Hoyle's Games Modernized/Pool
The game of Pool is the most sociable form of Billiards, as any number of persons can take part in it. There are several varieties of the game. The rules which we append (by kind permission of Messrs. Burroughes & Watts) are those of ordinary Pool. These rules sufficiently describe the game, but a few words of warning may be necessary to beginners. It is obvious that, as only the two players left in at the finish win the pool, it is of far greater consequence to save your own life than take another's. Consequently, the chief point for consideration is how to play for safety—that is, how to play to leave your own ball so that the player who follows on cannot put you in.
At starting, for instance, the white ball is placed on the spot. The red plays from baulk. Now red has no chance of putting white in, consequently he plays gently to drop on to the white ball, and leave his own ball, the red, under the top cushion.
If, however, white were close over the pocket, then the proper play, supposing the winning hazard was a certainty, would be to put white in and play for a position, so that you could take another life. In other words, you play to put white in, and get into some position where there is another easy hazard on another ball. After putting that in, another, and so on. A good pool-player, if he has a certain hazard, will sometimes what is called "clear the table;" that is, put in every ball.
The most common stroke in Pool is a chance of taking a life—i.e., where there is a difficult winning hazard left off the ball you play on. In this case never hesitate. Play, if you can, for the chance of the hazard and to get safe. If you cannot do both, simply play for safety, and for nothing else.
THE NATIONAL RULES OF POOL.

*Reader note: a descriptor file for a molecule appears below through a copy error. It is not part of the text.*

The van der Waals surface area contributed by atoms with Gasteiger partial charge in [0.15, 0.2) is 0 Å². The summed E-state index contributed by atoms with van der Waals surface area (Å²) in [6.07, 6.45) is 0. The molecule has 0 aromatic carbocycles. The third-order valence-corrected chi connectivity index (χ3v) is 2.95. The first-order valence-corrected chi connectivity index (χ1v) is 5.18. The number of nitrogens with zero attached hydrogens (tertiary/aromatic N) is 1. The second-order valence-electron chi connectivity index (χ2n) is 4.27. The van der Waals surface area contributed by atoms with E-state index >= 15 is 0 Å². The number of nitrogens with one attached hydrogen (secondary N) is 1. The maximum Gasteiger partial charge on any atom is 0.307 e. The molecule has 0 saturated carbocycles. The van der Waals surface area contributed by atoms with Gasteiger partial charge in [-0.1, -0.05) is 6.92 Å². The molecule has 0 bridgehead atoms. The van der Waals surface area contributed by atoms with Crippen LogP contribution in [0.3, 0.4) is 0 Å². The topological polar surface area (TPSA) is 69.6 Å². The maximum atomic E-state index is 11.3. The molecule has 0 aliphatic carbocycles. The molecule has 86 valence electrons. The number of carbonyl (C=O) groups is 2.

1. This game is played with coloured balls, which (or small duplicate ones) are dealt out from a pool basket or bag indiscriminately to the players at the beginning of each game. Cues and rests of any description may be used.
2. The players must play progressively, as the colours are placed on the pool marking-board, and the first stroke of each player—excepting White—is made from the half-circle, as also the succeeding strokes of every player when in hand.
3. Each player has three lives at starting, the object being throughout the game to pocket the ball played on. White places his ball on the upper spot; Red plays at White, Yellow at Red, and so on, each player playing at the last ball, unless it be in hand; in that case the player plays at the nearest ball.
4. Each player pays into the pool the amount decided on and starts with three lives (excepting a less number is agreed on for any particular player). Each pays forfeit for each life lost.
5. When the striker takes a life, he must continue to play on the nearest ball as long as he can take a life, till all the other balls are off the table; his own must then be placed on the spot, as at the commencement.
6. The first player who loses his three lives is entitled to purchase a star by paying into the pool the same sum as at the commencement, for which he receives lives equal in number to the lowest number on the board. The player, however, must decide whether he will star or not before the next stroke is played.